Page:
About $2.41 billion worth of poor quality software costs in the U.S. alone. This was stated by the CISQ Consortium for Information & Software Quality in its report on “The Cost of Poor Software Quality in the US: A 2022 Report.” Among other facts, the document also addresses technical debt. Developers still lose about 33% of their productive time due to bad code. With a 40-hour week, that’s more than 13 hours.

But how can these numbers be reduced? What can be done to keep the quality of the software permanently high and to detect errors at an early stage? One tool in modern software development is test automation.

Test automation: definition, benefits and tools

The term “test automation” covers a large area. In general, this is the testing of software with the help of tools or other software. This is always done in three steps:

  1. Meet precondition
  2. Test execution
  3. Result validation

Test automation takes place in different stages of a test cycle. For each level there are different tools that can be used in a meaningful way.

A look at the test pyramid helps to clarify this:

Test pyramid: overview of the different types of tests

In the lowest level, the component test or also called unit test, the individual processes and partial functions are tested. Tools such as Junit or comparable libraries for other languages are used here.

One level higher, the components are assembled and integrated with each other, and an exchange takes place between individual interfaces. A well-known test tool for this is the Citrus Framework for message-based systems.

Stage three then involves testing on the system. The complete system is assembled and a function test is performed.

Assuming that the system uses a database as persistence layer and the queries on it are made via an interface, an important criterion here is also a reasonable response speed. The requested data should be returned quickly, even if a large number of users access the process simultaneously. It is therefore also recommended to test load and performance. A well-known tool for this purpose is Gathling, for example.

At the top of the pyramid are the acceptance tests. In theory, the customer tests along here and checks the application. In practice, this is often solved by automated surface tests, as the clients do not have the time to click through all the masks. One of the best known tools for surface testing is undoubtedly Selenium. This makes it easy to test web applications in an automated way. Alternatives for desktop applications are Silk4J or Tosca.

Motivation for test automation

Manual tests are very tiring and monotonous. After the tenth test of the same procedure, everyone should quickly run out of steam. This can affect not only the subject’s motivation, but also the quality of the results. The attention decreases and one or the other defect could remain undiscovered. Not to mention that qualified personnel certainly have more important tasks than clicking the same mask over and over again.

But there is still the advantage of saving time. Test automation scripts execute tests much faster than any human. Thus, it is possible to perform more tests in a shorter time and thus achieve a higher test coverage. In addition, load tests, for example, are very difficult to perform manually. Simulating several thousand users is an expensive task. However, with automation scripts this is much easier. Testing non-functional requirements in particular, such as response times with a large number of simultaneous users, is often only possible with test automation.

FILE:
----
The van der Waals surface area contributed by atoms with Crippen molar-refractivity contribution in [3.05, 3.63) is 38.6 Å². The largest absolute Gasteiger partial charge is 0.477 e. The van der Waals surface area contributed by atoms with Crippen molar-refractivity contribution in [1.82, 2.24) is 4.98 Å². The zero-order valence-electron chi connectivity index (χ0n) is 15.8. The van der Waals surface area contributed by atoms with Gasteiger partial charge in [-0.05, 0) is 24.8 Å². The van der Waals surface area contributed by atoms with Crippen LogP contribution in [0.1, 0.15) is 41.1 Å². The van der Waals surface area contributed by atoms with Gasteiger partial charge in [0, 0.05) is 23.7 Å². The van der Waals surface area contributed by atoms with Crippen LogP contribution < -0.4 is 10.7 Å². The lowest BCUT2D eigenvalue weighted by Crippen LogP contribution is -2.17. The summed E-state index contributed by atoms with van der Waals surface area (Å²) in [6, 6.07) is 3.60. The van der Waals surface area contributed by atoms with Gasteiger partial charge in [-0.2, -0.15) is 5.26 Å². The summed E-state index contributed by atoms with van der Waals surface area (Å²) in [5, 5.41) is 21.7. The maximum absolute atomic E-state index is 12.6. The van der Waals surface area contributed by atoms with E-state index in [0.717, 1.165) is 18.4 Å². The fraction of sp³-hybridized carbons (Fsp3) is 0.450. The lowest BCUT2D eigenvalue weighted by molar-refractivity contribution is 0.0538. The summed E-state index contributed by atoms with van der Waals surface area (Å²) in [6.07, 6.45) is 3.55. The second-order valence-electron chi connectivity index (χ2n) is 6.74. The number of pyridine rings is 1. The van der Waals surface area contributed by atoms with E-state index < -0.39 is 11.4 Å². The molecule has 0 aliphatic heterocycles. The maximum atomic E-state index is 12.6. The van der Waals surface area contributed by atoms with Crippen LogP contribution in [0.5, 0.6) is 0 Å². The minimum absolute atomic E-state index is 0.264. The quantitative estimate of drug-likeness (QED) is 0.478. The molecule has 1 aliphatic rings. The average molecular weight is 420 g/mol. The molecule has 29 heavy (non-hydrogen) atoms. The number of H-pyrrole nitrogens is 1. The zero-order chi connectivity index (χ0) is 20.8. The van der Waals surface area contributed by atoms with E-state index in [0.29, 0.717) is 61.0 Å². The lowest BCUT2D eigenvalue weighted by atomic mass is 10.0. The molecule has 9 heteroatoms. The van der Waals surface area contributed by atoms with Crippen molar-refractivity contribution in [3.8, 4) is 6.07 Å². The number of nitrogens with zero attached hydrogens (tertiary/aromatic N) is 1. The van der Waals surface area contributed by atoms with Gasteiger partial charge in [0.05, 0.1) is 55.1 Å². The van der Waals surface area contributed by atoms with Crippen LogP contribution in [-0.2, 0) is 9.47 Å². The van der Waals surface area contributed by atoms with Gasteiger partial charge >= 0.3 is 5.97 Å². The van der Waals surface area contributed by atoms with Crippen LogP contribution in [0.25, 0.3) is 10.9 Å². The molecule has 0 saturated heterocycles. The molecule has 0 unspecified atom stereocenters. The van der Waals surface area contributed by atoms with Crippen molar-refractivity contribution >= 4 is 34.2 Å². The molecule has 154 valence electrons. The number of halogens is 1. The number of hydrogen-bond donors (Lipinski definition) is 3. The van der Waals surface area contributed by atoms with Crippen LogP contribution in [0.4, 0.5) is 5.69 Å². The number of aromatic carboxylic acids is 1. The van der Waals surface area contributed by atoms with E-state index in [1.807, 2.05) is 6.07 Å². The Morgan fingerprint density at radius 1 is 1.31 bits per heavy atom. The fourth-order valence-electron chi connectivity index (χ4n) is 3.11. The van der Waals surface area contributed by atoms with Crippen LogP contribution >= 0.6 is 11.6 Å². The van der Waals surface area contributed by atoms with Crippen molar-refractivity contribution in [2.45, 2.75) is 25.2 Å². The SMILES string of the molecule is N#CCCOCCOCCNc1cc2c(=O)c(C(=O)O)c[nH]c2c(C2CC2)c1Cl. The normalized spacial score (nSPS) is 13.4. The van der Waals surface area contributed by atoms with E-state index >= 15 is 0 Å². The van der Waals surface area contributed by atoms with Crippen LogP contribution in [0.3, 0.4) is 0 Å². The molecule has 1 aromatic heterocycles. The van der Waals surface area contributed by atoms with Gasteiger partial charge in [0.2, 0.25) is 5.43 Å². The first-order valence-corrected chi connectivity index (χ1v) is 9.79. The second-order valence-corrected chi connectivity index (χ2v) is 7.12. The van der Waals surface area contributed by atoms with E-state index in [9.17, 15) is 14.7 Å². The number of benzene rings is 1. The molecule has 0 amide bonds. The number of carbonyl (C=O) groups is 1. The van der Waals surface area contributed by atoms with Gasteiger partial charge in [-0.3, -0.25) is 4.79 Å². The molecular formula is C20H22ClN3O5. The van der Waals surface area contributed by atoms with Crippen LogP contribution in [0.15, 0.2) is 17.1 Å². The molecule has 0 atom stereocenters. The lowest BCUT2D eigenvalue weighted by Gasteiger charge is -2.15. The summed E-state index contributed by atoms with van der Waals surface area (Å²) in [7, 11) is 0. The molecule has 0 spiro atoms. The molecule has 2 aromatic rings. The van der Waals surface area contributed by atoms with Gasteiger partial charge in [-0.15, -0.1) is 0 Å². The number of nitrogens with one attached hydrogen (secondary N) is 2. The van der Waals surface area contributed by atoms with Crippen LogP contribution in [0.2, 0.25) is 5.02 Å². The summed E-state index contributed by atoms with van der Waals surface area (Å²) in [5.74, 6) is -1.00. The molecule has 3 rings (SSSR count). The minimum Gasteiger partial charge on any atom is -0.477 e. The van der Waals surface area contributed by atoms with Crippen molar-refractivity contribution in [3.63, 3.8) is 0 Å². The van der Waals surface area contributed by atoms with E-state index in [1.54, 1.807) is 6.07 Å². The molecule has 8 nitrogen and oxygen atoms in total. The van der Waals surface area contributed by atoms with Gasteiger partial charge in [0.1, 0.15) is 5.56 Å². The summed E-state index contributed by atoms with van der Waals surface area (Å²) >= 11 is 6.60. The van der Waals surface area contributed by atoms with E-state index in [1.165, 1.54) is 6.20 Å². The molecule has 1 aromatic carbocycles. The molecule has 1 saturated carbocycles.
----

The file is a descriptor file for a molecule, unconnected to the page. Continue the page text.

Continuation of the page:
Activities in the test procedure that can be automated

In principle, almost everything can be tested automatically, the question is more about the usefulness:

Does it make sense to automate a test case that is only executed once or twice?
If the complexity is minor, this may well be worthwhile. The effort is compared to the benefit and this also results in the spectrum of automation.

Important program paths, such as e.g. the login process in the application that need to be tested all the time are excellent candidates to start test automation. It is advisable to start here with tests that are not too trivial, but also do not affect the running operation and then expand the project step by step.

With automation, manual activities are replaced by scripts, documentation is created automatically and logs are generated. Ideally, this is done at the push of a button so that as little manual effort as possible is required. For more information, see Integration into the system landscape. But what might the actual architecture of such an automation solution, or TAS (=Test Automation Solution) for short, look like?

Universal architecture for test automation

The architecture of a test automation solution is versatile and can vary slightly depending on the use case. Nevertheless, they all have overlaps at their core. Interfaces always occur in some form, be it to external data stores or a simple GUI that is test automated via http. In addition to the interfaces, there is a form of execution layer in which both program code and the generation of logs and protocols take place.